There are many products available in cans and tubes nowadays that make life easier for both the professional mechanic and the do-it-yourselfer. Here are a few you may not know. SPRAY BELT-DRESSING -- If your belts are squealing or chattering, and they are properly tensioned, belt-dressing will often eliminate the chatter and noise. Belt-dressing, and the other products mentioned here, are availale at auto parts supply stores and other retail outlets selling auto supplies.

Follow the directions on the can. Hold the can a few inches from each belt, and spray the underside of the belt, just enough to wet the surface. UNDERCOATING -- This is made by a number of different companies. One product that works well is 3M's "Rubberized Undercoating." It's very useful for spraying areas underneath the car to prevent rust. These areas should be clean and free from dirt.

Two warnings about spraying any undercoating under a car: Don't allow any spray on the driveshaft. This can unbalance the driveshaft, causing vibration; and don't get any spray on the the catalytic converter or on any other exhaust system components. COOLING SYSTEM CLEANER -- Coolant should be drained from your car every two years and replaced with fresh water and new antifreeze. Before draining it, you should add a cooling-system cleaner to the coolant (following the instructions on the can). Some cleaners may recommend you drain the coolant, put the cleaner in with water, run the engine, then drain the system before adding the antifreeze. Either way, it's worthwhile to use a cleaner to remove scale and corrosion that otherwise would remain in the cooling system (which could eventually lead to overheating and other problems).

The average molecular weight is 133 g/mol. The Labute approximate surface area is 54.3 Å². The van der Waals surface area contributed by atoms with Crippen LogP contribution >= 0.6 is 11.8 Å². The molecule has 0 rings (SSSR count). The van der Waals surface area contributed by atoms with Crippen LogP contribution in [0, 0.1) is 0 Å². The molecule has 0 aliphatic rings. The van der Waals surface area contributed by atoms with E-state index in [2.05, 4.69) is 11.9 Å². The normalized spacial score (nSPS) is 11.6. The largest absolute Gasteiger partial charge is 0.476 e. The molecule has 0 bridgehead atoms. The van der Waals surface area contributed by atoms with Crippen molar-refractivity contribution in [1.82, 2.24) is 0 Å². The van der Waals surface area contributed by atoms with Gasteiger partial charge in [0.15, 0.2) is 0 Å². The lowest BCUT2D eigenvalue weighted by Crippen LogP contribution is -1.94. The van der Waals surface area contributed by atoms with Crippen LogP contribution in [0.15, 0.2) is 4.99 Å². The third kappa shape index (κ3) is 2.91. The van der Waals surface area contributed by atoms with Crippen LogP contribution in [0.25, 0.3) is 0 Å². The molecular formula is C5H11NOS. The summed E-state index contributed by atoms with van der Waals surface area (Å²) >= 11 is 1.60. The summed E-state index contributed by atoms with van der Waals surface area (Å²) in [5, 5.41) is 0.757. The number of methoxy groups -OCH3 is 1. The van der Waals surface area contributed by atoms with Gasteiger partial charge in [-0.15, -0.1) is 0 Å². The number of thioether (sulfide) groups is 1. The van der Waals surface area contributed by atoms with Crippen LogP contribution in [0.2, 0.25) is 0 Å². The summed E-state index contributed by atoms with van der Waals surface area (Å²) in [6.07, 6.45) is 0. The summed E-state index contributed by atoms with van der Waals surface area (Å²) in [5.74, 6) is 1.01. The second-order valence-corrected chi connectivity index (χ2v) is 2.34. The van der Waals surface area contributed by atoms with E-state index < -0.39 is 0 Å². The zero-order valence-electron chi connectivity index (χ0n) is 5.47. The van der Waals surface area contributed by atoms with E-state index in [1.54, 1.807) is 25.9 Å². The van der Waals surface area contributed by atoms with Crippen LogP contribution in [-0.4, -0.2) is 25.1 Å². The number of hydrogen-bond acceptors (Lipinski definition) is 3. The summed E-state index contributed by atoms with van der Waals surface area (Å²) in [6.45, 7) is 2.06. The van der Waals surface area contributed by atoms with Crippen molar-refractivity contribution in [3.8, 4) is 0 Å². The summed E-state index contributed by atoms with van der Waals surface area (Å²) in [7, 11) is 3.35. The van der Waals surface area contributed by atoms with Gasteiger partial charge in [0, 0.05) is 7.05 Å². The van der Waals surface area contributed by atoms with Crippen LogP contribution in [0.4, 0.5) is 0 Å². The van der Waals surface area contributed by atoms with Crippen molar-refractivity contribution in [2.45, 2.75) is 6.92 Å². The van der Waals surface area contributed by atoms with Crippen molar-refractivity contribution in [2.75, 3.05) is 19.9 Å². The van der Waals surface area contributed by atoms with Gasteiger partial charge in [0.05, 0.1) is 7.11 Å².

After adding the coolant and running the engine as prescribed by the directions on the can, drain the coolant out. Flush the cooling system with water until the water coming out of the radiator drain-petcock and the engine drain-plug is clear. RUST INHIBITOR AND WATER-PUMP LUBE -- This is worth adding when you put fresh water and new antifreeze in the cooling system. As the name implies, it helps deter corrosion in the cooling system, and decreases the likelihood of a water-pump leak in the future. GASKET SEALER -- There are all kinds of gasket sealers on the market. Here are a few tips for choosing the right one -- if indeed a sealer is needed. Sometimes the instructions with a gasket or set of gaskets will tell you if a sealant is required. If there are no instructions, ask the person at the parts counter.

Where the gasket sealer must not only seal but also hold the gasket in place (as with a valve cover gasket), then a spray sealer probably won't do.

There's a new sealer on the market that works well called Tack & Seal. Made by Permatex, its part number is 9A and it's available at auto parts supply stores. Tack & Seal does everything the older Permatex gasket sealer (used by many professional mechanics) does, and it can be washed off the hands with water. The older sealer was difficult to wash off. Also, it's white in color and therefore easier to see where you are applying it and how much you've used. The older kind is dark brown, and in areas with not much light it's difficult to see exactly how much sealer has been applied and whether a spot has been missed. HAND CREAM -- If you dislike getting your hands and fingernails dirty, there's a new protective hand cream made by Dupont called ProTek. Rub it on your hands before starting a dirty job, and when finished, wash your hands and the dirt and grime wash off easily.

ProTek is available at auto parts supply stores and other places that sell auto supplies. If out of stock, it can be ordered for you.